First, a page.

How to Build a CRM Communications Plan

By Geoffrey James
Because the success of a CRM system depends on the cooperation of multiple organizations, a CRM program communications plan is needed to deal with essential change management issues at all levels of the corporation. Here are four steps to help you develop an effective plan.
Step 1: Create a change management matrix. This document describes how and when the CRM system will affect each organization and details the impact, challenges, strategies and resolution action steps required for the CRM project to be successful. For many companies, the CRM initiative will mean personnel working together in ways they haven’t had to in the past. For example, if the CRM system requires the creation of detailed customer profiles, cross-functional teams such as sales, marketing and customer service will need to share information about each customer.
Step 2: Create a comprehensive training plan. Your CRM vendor should be able to present you with a complete plan for training your personnel. The plan should include initial training, ongoing training, refresher training, new-hire training, and a train-the-trainers program to ensure employees can help each other use the system effectively. If your sales force is geographically diverse, you’ll probably need advanced training services such as Web-based training. Over the life of your CRM system, training will end up costing 1 to 1.5 times the cost of the CRM system hardware and software, so budget accordingly.
Step 3: Create a support and maintenance plan. If your CRM project is going to be successful, it will have to be available and running continuously. Your vendor should be able to supply you with up-time guarantees, along with a clearly defined resolution process should system problems arise. A complete support plan also should include ways to support users. Your sales reps will need documentation that is both understandable and updated frequently. In addition, the vendor should provide a telephone help line for sales reps who encounter problems or simply get confused.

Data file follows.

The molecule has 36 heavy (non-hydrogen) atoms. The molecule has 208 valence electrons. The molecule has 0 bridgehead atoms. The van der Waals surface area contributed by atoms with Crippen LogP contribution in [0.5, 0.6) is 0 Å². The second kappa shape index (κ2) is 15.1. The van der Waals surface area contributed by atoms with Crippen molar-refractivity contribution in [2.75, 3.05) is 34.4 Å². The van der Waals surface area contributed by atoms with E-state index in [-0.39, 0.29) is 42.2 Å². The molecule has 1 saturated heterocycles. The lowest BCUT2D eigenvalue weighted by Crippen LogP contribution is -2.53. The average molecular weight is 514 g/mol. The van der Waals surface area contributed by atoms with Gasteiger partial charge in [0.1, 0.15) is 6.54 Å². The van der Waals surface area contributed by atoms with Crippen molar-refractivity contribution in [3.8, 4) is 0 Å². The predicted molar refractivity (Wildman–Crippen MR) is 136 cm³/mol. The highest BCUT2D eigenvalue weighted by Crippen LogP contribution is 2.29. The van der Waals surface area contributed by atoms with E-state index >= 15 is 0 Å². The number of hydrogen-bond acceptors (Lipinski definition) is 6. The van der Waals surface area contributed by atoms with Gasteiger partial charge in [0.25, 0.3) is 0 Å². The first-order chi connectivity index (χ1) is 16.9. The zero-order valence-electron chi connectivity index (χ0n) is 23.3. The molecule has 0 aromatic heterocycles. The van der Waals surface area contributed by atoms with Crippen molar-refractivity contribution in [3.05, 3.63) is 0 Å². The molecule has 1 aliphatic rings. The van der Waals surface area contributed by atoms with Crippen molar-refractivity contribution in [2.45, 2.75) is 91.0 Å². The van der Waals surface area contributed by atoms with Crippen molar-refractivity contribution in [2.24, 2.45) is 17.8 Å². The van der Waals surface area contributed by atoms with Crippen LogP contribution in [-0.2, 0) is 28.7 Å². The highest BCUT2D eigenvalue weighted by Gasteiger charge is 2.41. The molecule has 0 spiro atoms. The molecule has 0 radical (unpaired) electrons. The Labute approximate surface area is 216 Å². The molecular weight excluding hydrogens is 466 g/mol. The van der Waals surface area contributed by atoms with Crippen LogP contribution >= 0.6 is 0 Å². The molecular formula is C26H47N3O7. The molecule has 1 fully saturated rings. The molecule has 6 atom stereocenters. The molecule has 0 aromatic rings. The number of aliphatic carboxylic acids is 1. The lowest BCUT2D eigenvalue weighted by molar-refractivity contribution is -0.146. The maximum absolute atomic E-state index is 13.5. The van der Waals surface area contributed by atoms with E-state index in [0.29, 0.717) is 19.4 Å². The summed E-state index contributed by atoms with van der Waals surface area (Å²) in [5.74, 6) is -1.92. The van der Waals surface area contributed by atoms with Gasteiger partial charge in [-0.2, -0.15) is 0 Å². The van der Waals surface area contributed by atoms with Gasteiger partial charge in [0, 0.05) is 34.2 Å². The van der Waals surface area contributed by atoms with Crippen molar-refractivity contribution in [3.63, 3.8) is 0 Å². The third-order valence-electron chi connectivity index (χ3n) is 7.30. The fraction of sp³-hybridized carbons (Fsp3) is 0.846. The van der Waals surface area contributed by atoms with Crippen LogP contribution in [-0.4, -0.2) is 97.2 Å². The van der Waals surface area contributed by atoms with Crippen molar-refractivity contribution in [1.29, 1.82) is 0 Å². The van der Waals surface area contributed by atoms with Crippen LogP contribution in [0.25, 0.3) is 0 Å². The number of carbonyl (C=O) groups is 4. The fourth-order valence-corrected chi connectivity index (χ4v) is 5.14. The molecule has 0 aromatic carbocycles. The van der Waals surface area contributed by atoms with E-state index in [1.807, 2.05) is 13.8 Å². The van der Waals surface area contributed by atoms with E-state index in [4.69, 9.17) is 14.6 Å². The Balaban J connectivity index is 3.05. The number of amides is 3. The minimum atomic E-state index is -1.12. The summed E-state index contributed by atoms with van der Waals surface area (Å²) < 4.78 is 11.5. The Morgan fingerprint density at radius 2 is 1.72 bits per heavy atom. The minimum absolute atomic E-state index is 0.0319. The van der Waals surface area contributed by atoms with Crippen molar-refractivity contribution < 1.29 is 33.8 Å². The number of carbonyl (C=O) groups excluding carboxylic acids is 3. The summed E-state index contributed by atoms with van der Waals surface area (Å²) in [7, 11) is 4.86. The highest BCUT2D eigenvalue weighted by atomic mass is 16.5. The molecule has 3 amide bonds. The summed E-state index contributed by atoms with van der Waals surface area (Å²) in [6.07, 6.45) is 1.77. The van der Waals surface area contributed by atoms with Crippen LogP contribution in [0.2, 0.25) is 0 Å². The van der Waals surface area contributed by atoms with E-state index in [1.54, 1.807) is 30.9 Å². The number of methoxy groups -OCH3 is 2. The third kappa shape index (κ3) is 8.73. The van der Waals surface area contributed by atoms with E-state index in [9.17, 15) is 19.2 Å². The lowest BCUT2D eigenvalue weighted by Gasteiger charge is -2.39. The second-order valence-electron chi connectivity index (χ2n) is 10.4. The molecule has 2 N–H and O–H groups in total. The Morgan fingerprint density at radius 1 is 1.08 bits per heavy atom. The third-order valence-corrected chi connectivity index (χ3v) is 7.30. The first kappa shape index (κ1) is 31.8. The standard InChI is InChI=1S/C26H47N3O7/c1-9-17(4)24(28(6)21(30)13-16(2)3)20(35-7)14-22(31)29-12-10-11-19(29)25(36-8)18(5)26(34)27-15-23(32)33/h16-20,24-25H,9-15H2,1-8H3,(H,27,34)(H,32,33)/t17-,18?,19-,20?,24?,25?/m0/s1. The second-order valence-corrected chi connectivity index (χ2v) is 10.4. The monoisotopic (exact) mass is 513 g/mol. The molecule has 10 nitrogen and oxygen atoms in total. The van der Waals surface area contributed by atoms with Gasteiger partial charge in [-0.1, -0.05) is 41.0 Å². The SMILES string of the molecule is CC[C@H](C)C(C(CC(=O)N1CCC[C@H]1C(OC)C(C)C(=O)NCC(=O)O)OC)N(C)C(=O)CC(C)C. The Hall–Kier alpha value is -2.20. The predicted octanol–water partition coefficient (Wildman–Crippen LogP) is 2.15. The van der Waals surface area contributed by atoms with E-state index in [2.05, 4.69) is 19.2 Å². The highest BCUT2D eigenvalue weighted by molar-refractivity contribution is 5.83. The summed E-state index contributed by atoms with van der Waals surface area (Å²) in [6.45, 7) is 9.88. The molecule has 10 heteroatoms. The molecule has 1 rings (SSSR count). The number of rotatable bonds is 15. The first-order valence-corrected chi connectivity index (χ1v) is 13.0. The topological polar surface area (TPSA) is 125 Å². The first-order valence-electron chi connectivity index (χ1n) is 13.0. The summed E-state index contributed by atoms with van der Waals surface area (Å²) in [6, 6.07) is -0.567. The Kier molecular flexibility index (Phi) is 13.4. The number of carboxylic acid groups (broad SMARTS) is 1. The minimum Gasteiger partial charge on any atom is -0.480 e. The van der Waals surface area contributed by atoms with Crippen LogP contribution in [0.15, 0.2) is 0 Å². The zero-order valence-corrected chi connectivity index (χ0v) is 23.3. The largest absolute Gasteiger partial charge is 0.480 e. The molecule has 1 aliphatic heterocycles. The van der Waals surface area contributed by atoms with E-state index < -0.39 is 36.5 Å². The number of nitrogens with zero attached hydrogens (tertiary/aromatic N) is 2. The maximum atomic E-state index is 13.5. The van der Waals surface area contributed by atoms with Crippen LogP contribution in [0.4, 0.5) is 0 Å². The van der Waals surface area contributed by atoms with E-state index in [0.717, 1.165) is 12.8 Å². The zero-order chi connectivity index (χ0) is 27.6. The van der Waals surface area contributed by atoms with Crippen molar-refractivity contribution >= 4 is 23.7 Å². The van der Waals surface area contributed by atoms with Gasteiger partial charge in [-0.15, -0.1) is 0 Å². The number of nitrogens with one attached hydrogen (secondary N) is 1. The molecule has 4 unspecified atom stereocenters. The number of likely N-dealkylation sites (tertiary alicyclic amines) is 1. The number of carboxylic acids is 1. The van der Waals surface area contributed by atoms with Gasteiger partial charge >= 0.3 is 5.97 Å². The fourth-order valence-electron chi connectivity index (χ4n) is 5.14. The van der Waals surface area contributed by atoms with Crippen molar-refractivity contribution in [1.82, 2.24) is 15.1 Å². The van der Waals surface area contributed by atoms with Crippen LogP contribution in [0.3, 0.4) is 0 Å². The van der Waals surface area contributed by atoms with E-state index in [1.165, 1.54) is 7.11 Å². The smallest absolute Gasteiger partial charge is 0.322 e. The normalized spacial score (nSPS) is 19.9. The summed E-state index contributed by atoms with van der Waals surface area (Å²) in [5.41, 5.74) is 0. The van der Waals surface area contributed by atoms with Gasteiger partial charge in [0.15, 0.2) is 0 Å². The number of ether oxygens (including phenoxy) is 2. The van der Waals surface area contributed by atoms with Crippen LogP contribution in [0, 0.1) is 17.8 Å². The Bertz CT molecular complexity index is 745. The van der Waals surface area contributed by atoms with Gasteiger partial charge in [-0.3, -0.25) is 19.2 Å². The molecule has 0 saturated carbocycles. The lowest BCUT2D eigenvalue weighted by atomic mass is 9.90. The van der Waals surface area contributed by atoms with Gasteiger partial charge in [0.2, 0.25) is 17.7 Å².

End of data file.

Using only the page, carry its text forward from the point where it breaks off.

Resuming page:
Step 4: Keep communication channels open. The point of a communications plan is to communicate, so use multiple methods to communicate the progress of the CRM project during the development phase. Hold multiple meetings to help employees move up the change management ladder from awareness to understanding to acceptance to involvement and commitment. Use voicemail, hard-copy mail, email and Web conferencing to reach all your target audiences on a frequent basis. One of the most effective ways to convince CRM skeptics is to demonstrate success, so be sure to boldly promote any sales wins where CRM played a positive role.

The above is adapted from information provided by CRM consultant and expert Barton Goldenberg, president of ISM, Inc., an independent firm founded in 1985 that focuses on CRM research, market analysis and consulting. Mr. Goldenberg, who has helped numerous companies select and implement successful CRM systems, can be contacted at 301-656-8448 or through